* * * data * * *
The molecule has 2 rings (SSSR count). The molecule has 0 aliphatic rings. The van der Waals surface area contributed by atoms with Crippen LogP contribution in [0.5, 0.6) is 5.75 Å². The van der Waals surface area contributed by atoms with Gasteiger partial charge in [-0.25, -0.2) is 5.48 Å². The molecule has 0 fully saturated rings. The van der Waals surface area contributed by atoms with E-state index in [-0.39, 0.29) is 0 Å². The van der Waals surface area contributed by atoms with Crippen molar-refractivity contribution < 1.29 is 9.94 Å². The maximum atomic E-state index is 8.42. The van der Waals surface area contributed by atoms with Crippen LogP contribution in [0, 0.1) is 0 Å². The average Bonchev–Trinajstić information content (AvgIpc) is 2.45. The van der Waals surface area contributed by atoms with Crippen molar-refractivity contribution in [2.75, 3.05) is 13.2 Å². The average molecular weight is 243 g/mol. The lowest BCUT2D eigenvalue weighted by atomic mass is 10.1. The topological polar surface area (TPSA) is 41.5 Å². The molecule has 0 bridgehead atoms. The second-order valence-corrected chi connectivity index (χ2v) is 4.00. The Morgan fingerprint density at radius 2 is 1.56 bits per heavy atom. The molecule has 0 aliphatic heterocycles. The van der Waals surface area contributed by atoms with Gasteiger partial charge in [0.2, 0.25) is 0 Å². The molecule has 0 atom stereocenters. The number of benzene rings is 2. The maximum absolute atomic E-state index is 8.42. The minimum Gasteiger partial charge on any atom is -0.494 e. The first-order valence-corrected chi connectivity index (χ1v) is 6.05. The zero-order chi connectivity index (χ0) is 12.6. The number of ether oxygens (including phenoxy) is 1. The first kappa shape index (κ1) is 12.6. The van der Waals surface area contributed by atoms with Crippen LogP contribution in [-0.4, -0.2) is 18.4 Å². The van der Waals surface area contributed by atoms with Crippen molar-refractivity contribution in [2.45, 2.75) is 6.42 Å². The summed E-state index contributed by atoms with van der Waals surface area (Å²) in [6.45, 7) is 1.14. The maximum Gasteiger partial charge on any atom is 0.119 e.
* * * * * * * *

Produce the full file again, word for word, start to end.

The molecule has 2 rings (SSSR count). The molecule has 0 aliphatic rings. The van der Waals surface area contributed by atoms with Crippen LogP contribution in [0.5, 0.6) is 5.75 Å². The van der Waals surface area contributed by atoms with Gasteiger partial charge in [-0.25, -0.2) is 5.48 Å². The molecule has 0 fully saturated rings. The van der Waals surface area contributed by atoms with E-state index in [-0.39, 0.29) is 0 Å². The van der Waals surface area contributed by atoms with Crippen molar-refractivity contribution < 1.29 is 9.94 Å². The maximum atomic E-state index is 8.42. The van der Waals surface area contributed by atoms with Crippen LogP contribution in [0, 0.1) is 0 Å². The average Bonchev–Trinajstić information content (AvgIpc) is 2.45. The van der Waals surface area contributed by atoms with Crippen molar-refractivity contribution in [2.75, 3.05) is 13.2 Å². The average molecular weight is 243 g/mol. The lowest BCUT2D eigenvalue weighted by atomic mass is 10.1. The topological polar surface area (TPSA) is 41.5 Å². The molecule has 0 bridgehead atoms. The second-order valence-corrected chi connectivity index (χ2v) is 4.00. The Morgan fingerprint density at radius 2 is 1.56 bits per heavy atom. The molecule has 0 aliphatic heterocycles. The van der Waals surface area contributed by atoms with Gasteiger partial charge in [0.2, 0.25) is 0 Å². The molecule has 0 atom stereocenters. The number of benzene rings is 2. The maximum absolute atomic E-state index is 8.42. The minimum Gasteiger partial charge on any atom is -0.494 e. The first-order valence-corrected chi connectivity index (χ1v) is 6.05. The zero-order chi connectivity index (χ0) is 12.6. The number of ether oxygens (including phenoxy) is 1. The first kappa shape index (κ1) is 12.6. The van der Waals surface area contributed by atoms with Crippen LogP contribution in [-0.4, -0.2) is 18.4 Å². The van der Waals surface area contributed by atoms with Crippen molar-refractivity contribution in [2.45, 2.75) is 6.42 Å². The summed E-state index contributed by atoms with van der Waals surface area (Å²) in [6.45, 7) is 1.14. The maximum Gasteiger partial charge on any atom is 0.119 e.